Angels' bullpen woes sting
A lot of things are going well for the Los Angeles Angels these days. Their starting pitching, which was billed as "Five No. 2s" but instead looked like Jered Weaver and the four dwarves, has rounded a corner. The lineup can be explosive in its own streaky way, even riddled with a few dead spots.[+] EnlargeAP Photo/Jeff CurryFernando Rodney's three walks in the eighth were a big reason for the Angels' demise.
But nothing can spoil a good party like a soggy bullpen. Nothing says soggy like six walks in a little more than three innings, which is what the Angels' bullpen spit out in Sunday's 6-5 10-inning loss at St. Louis.
It's not as if that parade of late, misplaced pitches was anything new. The Angels entered Sunday with a 5.25 bullpen ERA, good for 28th in the major leagues. Only New York Mets relievers had walked more than the 81 batters Angels relief pitchers had walked before things got ugly again on Sunday.
The bullpen is one of the few areas of the team that's not showing improvement. Angels relievers have a 6.34 ERA this month.
It was arguably the Angels' best reliever, Fernando Rodney , who coughed up a two-run lead in the eighth inning, largely because he walked three guys while pitching to Paul Emmel's incredible shrinking strike zone. It was -- statistically speaking -- one of the Angels' worst relievers who gave away the game in the 10th. Scot Shields walked two batters, giving him 16 walks in 14 innings this year, and his ERA crept up to 6.59.
A win Sunday could have been a nice little way to end a road trip and, frankly, it should have been. When you hold Albert Pujols to 0-for-10 over three days, you really shouldn't walk away with two losses. When your ace, Jered Weaver, outpitches their Cy Young winner, Chris Carpenter, you kind of want to get that one.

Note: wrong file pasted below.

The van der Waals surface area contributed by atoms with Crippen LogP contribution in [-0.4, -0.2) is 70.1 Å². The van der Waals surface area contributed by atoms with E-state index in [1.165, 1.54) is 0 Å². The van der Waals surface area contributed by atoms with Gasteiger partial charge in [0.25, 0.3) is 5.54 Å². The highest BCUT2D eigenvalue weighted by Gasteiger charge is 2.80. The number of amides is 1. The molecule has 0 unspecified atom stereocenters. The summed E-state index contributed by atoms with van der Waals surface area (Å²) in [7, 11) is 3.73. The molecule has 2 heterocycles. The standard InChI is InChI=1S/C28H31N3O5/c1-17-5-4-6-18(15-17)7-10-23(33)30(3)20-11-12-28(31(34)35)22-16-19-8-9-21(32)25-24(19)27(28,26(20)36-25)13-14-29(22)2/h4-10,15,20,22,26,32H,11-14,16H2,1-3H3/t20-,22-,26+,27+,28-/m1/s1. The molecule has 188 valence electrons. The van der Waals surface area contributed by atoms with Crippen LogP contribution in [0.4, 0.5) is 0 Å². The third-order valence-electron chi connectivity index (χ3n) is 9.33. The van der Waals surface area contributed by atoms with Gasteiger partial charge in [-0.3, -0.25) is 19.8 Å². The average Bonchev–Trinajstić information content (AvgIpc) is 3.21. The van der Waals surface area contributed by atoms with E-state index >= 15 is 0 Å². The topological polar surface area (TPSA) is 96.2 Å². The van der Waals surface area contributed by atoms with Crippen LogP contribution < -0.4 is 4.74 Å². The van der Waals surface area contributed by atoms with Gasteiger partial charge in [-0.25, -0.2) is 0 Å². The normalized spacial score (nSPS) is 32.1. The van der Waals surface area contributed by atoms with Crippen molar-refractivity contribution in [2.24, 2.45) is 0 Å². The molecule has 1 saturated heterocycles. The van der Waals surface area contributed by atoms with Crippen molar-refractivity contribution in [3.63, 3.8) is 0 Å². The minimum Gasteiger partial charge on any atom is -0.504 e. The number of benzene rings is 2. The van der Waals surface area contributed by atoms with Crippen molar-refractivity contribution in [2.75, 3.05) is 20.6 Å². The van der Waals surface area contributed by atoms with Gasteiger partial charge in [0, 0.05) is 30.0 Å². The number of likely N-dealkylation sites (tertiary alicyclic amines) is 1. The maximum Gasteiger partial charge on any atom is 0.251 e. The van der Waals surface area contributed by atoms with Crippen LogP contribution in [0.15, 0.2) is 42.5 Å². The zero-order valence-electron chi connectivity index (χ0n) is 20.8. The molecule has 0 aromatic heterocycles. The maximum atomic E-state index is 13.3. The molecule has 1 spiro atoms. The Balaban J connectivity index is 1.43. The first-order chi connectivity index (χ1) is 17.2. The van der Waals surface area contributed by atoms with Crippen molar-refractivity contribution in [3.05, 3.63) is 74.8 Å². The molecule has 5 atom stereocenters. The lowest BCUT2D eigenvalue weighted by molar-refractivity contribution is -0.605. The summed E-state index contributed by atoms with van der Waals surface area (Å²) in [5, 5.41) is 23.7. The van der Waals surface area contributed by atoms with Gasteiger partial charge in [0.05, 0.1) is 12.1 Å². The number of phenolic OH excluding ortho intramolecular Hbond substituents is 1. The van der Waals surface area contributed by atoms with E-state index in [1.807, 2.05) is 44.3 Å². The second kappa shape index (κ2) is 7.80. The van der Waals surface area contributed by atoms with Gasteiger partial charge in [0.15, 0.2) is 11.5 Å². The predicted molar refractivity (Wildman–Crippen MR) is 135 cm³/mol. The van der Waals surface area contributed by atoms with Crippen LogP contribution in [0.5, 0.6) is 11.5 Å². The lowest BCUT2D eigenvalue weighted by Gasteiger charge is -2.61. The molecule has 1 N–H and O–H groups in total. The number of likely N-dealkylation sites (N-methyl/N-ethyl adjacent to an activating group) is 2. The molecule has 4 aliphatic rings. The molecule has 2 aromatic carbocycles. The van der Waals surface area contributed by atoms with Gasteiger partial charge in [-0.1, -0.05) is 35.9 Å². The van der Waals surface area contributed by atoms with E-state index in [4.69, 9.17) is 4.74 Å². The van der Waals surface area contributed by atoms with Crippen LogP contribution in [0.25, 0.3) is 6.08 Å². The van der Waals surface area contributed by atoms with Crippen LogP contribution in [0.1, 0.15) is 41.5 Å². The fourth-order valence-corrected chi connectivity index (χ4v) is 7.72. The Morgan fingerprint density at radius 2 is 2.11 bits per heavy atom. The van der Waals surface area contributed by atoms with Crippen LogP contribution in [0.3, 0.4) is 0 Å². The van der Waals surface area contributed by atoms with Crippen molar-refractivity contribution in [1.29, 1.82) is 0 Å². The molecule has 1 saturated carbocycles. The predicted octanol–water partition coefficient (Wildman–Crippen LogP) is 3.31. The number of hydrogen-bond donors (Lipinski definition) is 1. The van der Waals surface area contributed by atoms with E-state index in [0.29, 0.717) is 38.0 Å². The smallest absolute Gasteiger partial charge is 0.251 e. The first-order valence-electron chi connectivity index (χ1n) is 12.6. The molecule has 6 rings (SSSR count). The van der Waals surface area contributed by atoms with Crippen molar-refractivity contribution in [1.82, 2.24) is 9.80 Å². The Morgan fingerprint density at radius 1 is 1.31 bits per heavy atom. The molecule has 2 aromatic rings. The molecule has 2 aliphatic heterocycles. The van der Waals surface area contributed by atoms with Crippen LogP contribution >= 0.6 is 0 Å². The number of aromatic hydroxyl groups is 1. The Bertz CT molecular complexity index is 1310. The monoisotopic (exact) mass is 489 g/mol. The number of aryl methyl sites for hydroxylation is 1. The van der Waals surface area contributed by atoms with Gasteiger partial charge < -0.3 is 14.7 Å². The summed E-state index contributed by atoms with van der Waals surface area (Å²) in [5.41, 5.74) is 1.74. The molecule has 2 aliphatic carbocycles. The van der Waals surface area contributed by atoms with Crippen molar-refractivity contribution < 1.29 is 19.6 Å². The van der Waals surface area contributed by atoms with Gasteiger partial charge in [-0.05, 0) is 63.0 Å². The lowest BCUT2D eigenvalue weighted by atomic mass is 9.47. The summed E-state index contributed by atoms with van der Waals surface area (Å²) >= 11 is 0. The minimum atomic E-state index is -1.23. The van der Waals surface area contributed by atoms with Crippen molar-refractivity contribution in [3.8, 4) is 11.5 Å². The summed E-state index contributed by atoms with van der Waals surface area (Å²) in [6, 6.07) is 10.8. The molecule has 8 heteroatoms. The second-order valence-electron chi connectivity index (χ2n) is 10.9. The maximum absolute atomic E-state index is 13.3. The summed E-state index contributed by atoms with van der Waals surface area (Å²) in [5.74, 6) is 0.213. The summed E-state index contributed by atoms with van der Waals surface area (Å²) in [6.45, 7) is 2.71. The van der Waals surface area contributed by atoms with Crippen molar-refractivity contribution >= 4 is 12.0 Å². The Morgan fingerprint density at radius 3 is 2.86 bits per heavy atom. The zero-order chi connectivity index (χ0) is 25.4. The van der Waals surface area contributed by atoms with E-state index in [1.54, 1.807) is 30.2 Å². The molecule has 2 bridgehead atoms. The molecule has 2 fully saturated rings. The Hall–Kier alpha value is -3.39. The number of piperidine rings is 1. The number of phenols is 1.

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Of all his hopeful predictions this spring, manager Mike Scioscia's feeling that this could be his deepest bullpen yet appears the most laughable in retrospect. The Angels' relievers aren't just underperforming, they might be undermanned. Closer Brian Fuentes is as hittable as most long relievers nowadays, Shields' return from knee surgery has been slower than they'd hoped and two of the other pitchers in the 'pen, Bobby Cassevah and Trevor Bell, have virtually no experience. If either Rodney or Kevin Jepsen goes into a slump, this team could be in crisis mode.
Even on paper, this group is a shaky one. It's worse when they actually have to pitch.
Scioscia told reporters in St. Louis that infielder Maicer Izturis could return from the 15-day disabled list by the middle of the week. At that point, who will be the reserve player, Izturis or Brandon Wood?
The Angels clearly have lost patience with Wood, who was not in the lineup for the third time in four days on Sunday. Wood has gone hitless in 24 of the 38 games he has played in and has struck out 19 times in his past 61 at-bats.
It's not as easy as saying Izturis will be the starter, however. Though he likely would be an offensive and defensive upgrade over Wood, Izturis is prone to injury. The Angels have preferred using Izturis on a limited basis in a variety of roles to keep him healthy.
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After more than a month of hand-wringing, the Angels' rotation is beginning to resemble what they expected leaving spring training. At the head of the turnaround is lefty Joe Saunders (3-5, 4.42 ERA), who faces the Toronto Blue Jays on Monday night.
Saunders began figuring it out three starts ago in Seattle. His past two starts have been practically dominant, though they came against the struggling offenses of Oakland and Chicago. Saunders has given up two earned runs in his past 22 1/3 innings.
His only good start in April came against Toronto, when he shut the Jays out for eight innings at Rogers Centre on April 17.
The Angels face Toronto lefty Brett Cecil (3-2, 4.98) for the first time.Mark Saxon covers the Angels for ESPNLosAngeles.com.
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